The pricing of services in the Parcel industry is a topic that invariably comes up whenever I meet with clients and colleagues. It is a baffling topic to say the least. It defies logic and stifles the most analytical minds. There is a common misconception that industry pricing is based upon the cost of serving a particular parcel. This may appear to be sound reasoning but it is a woefully wrong assumption. Most users of parcel carriers are manufacturers or distributors of products. In their world, pricing in its simplest form adds the cost of goods sold plus all other expenses plus available profit margin as permitted in the marketplace, be that competitive or non-competitive. Well, it doesn’t work that way in the parcel industry.
First of all, there is very little relationship between the cost to service a parcel and the carrier’s base rate. So the essence of carrier base rates does not reflect cost as manufacturers and distributors are accustom. As you know, pricing is a function of zone and weight. Those two variables are a far cry from being correlated to cost. For starters, there is nothing to address parcel size or configuration. The base rates assume parcel size is immaterial to the cost of servicing a parcel when, in reality, parcel size plays a large role in carrier cost.
Let’s consider an example that happens every day: a small parcel (12”x12”x6”) weighs 5 pounds and is charged a base rate of $11.70 for a zone 8 shipment, while another parcel four times the size of the first parcel (12”x12”x24”) but weighing only one pound, is charged $7.70. Fact 1: the smaller parcel is much less costly to service than the larger one because it requires only one-fourth the space in a trailer than the larger parcel. Fact 2: the smaller parcel is priced $4.00 (52%) more than the larger parcel simply because of a meaningless (as it relates to carrier cost to service) weight difference. Logic tells you that the pricing should be reversed while reality sticks you with incomprehensible pricing.
Which 40 pound parcel would you rather handle: one with dimensions of 3”x3”x49” or one measuring 18”x18”x18”? The latter is a square box with a maximum side of 18 inches while the former has one side over four feet in length. Given the same weight and zone, the pricing would be identical while the ease of handling is vastly different. Doesn’t seem fair, you say. Well, I agree with you.
How about the incremental pricing for residential delivery when the stop is right next to a commercial establishment! If you’re like me, you can name many streets, avenues and roads that have commercial businesses on one side while residences align the other side. Clearly, there is no greater operating cost for a carrier to deliver a parcel to the residence. But, nonetheless, you’ll have to pay the surcharge. Who said life was going to be fair?
At one time, all overnight shipments were flown from origin to destination. Not anymore. In an effort to reduce operating expenses, today it is rare for a shipment traveling 300 miles or less to ever see an airplane. These short-haul parcels travel over-the-road in the same trailers used to service ground parcels, rather than aboard a high cost airplane. Yet, when you compare the base rates of ground to overnight service, the differences are staggering. For example, UPS Next Day Air and Ground Commercial base rates for a zone 2, 10-pound parcel are $36.95 and $9.01, respectively. Twenty-eight dollars is quite a difference for two parcels that will travel side by side from shipping dock to consignee. Many people think that on-time service is quite different between ground service and “air” service. The difference is actually quite small. In fact, only about a percentage point or so separates them. And much less for the shorter length-of-haul shipments since ground parcels only go through a single hub (if that). And don’t forget that ground commercial parcels also are guaranteed and the vast majority are delivered by noon.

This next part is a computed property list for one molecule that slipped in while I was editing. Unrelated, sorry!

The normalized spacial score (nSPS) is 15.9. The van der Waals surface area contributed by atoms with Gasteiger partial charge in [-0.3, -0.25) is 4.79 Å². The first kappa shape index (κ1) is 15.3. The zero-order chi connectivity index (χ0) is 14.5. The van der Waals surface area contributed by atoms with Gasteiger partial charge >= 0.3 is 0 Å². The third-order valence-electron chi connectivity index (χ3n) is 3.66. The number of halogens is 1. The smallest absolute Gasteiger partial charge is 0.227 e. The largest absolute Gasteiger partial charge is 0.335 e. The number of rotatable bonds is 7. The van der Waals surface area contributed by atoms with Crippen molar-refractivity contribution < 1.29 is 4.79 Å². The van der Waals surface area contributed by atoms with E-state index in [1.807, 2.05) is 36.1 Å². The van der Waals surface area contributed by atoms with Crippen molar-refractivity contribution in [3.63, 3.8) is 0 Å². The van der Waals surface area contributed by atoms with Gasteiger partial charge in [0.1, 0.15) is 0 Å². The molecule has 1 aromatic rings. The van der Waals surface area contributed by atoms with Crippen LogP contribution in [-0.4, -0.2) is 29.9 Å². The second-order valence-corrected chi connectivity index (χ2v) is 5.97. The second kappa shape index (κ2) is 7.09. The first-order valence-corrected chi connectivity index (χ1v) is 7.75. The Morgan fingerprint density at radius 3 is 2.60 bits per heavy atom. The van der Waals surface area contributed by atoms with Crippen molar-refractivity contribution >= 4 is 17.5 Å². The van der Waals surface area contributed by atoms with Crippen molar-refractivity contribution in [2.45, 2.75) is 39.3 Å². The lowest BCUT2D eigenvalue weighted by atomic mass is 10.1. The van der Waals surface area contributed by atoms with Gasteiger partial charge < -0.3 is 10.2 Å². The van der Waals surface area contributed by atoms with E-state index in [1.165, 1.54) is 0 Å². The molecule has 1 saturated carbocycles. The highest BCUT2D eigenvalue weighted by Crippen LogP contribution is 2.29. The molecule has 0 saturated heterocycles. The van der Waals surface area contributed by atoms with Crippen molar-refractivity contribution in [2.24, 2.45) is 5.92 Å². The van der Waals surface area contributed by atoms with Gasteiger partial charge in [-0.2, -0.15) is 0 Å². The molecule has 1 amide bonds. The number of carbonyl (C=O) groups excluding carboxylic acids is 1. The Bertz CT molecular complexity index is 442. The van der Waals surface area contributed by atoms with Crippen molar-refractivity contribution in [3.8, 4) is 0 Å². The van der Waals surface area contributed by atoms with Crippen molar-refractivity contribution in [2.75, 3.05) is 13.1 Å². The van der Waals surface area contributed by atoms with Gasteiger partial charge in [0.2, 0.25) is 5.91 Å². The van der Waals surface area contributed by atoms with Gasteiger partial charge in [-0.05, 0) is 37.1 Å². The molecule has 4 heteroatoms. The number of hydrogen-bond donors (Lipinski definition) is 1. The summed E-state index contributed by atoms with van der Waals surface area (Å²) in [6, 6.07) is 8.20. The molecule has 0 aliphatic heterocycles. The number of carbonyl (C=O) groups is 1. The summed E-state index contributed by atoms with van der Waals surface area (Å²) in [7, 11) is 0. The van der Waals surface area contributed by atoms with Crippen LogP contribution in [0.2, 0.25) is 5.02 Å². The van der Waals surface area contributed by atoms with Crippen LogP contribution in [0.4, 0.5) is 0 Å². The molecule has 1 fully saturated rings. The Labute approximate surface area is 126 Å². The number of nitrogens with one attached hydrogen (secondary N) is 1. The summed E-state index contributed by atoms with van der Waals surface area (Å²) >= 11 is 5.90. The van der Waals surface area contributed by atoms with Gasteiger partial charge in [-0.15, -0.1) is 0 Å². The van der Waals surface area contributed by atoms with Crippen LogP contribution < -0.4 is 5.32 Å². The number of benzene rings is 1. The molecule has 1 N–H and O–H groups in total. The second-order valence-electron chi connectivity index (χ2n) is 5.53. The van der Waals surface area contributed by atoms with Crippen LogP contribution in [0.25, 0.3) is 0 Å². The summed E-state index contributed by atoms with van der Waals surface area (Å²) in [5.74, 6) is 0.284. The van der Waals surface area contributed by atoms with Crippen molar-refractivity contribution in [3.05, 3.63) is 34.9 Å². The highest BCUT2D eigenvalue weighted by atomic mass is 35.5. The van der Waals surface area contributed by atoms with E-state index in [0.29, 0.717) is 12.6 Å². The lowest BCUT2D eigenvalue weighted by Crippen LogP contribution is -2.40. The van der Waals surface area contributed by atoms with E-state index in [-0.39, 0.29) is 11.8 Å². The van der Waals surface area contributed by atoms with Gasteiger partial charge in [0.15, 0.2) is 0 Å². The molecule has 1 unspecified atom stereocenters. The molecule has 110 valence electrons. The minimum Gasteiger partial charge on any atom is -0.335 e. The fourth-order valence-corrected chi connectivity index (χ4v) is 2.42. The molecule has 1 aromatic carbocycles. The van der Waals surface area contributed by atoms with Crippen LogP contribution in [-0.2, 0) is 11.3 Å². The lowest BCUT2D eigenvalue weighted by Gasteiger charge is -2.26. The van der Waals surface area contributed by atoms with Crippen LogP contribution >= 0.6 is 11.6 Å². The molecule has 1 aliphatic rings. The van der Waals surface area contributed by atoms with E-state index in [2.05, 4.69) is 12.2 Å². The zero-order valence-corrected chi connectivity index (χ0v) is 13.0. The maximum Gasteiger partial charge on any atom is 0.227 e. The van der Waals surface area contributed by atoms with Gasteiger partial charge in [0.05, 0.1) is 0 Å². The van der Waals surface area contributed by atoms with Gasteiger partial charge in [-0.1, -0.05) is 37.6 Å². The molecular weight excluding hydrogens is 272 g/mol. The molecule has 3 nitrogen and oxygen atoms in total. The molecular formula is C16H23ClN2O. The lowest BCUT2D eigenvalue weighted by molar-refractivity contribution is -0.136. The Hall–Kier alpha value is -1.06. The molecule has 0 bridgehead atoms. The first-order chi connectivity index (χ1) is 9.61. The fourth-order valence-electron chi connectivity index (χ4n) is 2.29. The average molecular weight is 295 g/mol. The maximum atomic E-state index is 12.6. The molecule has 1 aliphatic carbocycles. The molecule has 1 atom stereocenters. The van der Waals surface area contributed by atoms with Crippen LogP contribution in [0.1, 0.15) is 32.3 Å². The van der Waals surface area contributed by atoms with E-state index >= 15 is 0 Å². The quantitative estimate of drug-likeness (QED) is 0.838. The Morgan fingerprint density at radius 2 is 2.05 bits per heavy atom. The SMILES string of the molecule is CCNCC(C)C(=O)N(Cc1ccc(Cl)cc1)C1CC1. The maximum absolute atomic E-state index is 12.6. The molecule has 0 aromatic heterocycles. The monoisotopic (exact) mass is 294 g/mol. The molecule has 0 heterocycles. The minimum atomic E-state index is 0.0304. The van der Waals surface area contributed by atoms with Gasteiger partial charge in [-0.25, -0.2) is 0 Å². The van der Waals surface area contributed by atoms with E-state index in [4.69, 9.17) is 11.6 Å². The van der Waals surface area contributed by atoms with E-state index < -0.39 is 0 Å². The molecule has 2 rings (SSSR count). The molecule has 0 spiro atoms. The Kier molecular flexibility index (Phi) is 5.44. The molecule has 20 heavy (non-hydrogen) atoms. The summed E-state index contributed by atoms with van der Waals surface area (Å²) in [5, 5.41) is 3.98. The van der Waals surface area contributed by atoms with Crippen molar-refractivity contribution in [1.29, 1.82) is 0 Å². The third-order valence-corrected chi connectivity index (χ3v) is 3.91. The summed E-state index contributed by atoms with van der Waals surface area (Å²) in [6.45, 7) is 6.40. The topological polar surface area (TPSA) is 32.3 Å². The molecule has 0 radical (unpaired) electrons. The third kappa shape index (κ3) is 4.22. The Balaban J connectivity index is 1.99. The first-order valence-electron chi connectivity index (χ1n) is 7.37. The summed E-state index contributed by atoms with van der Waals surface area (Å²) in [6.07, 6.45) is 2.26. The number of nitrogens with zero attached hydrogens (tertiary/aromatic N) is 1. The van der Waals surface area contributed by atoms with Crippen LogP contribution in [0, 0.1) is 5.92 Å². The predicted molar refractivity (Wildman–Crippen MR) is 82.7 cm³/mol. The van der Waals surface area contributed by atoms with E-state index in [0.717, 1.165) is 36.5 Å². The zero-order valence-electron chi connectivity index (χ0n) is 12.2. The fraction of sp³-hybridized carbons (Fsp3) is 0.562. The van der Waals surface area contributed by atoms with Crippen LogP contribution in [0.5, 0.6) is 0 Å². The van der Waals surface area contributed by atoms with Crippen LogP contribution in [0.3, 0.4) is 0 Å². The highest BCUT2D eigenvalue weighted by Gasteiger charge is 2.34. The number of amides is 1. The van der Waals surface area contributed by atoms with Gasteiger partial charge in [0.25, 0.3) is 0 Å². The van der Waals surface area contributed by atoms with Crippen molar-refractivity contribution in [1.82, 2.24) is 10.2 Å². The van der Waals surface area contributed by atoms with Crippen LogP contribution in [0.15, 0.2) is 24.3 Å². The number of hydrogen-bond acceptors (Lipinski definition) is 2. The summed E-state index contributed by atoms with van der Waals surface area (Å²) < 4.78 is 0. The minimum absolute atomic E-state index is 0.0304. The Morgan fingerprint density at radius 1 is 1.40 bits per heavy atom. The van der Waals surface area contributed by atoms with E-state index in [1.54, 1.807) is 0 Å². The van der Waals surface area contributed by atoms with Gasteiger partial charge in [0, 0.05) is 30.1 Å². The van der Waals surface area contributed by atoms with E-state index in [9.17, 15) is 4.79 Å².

I was amazed to read last week that an “industry expert” stated that two shippers with the same annual parcel spend should have similar discounts or incentives. The next time some auditor knocks on your door and professes to be an expert in parcel pricing because they once were a carrier account representative, tell them they can keep their benchmarking and crystal ball analyses to themselves. Then ask them to explain the carrier cost relationship to their base rates and sit back and see just how good a salesperson they are. Oh yeah, one more thing, take notes in case you ever need a good laugh.
Joe Loughran is President of Parcel Rate Solutions and an expert in the parcel industry. Parcel Rate Solutions is a transportation consulting company offering services in Carrier Rate Analysis and Carrier Agreement Analysis. Joe can be reached by phone at (724) 934-0626 or email: firstname.lastname@example.org.